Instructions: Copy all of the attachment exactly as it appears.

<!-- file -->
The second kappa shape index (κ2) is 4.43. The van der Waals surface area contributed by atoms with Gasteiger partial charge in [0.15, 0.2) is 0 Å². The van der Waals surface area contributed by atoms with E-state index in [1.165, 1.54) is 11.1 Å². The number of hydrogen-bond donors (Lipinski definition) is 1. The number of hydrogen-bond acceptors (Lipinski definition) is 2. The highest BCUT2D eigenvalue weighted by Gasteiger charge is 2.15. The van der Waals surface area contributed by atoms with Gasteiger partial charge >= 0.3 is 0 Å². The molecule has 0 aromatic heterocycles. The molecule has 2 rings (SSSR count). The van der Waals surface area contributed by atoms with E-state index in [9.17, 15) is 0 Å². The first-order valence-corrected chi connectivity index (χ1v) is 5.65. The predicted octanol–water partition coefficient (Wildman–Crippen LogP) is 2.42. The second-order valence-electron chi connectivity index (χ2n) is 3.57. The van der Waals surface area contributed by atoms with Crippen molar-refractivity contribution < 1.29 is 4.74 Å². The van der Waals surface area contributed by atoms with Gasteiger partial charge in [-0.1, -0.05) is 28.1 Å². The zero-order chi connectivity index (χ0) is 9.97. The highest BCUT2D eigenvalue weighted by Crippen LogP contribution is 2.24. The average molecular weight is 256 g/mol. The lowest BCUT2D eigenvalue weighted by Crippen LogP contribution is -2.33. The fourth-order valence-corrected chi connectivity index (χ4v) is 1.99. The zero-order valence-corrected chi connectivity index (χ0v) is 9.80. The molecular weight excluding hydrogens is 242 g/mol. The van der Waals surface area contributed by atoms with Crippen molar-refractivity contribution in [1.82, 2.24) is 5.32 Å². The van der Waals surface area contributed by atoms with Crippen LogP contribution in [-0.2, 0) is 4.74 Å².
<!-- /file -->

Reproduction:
The second kappa shape index (κ2) is 4.43. The van der Waals surface area contributed by atoms with Gasteiger partial charge in [0.15, 0.2) is 0 Å². The van der Waals surface area contributed by atoms with E-state index in [1.165, 1.54) is 11.1 Å². The number of hydrogen-bond donors (Lipinski definition) is 1. The number of hydrogen-bond acceptors (Lipinski definition) is 2. The highest BCUT2D eigenvalue weighted by Gasteiger charge is 2.15. The van der Waals surface area contributed by atoms with Gasteiger partial charge >= 0.3 is 0 Å². The molecule has 0 aromatic heterocycles. The molecule has 2 rings (SSSR count). The van der Waals surface area contributed by atoms with E-state index in [9.17, 15) is 0 Å². The first-order valence-corrected chi connectivity index (χ1v) is 5.65. The predicted octanol–water partition coefficient (Wildman–Crippen LogP) is 2.42. The second-order valence-electron chi connectivity index (χ2n) is 3.57. The van der Waals surface area contributed by atoms with Crippen molar-refractivity contribution < 1.29 is 4.74 Å². The van der Waals surface area contributed by atoms with Gasteiger partial charge in [-0.1, -0.05) is 28.1 Å². The zero-order chi connectivity index (χ0) is 9.97. The highest BCUT2D eigenvalue weighted by Crippen LogP contribution is 2.24. The average molecular weight is 256 g/mol. The lowest BCUT2D eigenvalue weighted by Crippen LogP contribution is -2.33. The fourth-order valence-corrected chi connectivity index (χ4v) is 1.99. The zero-order valence-corrected chi connectivity index (χ0v) is 9.80. The molecular weight excluding hydrogens is 242 g/mol. The van der Waals surface area contributed by atoms with Crippen molar-refractivity contribution in [1.82, 2.24) is 5.32 Å². The van der Waals surface area contributed by atoms with Crippen LogP contribution in [-0.2, 0) is 4.74 Å².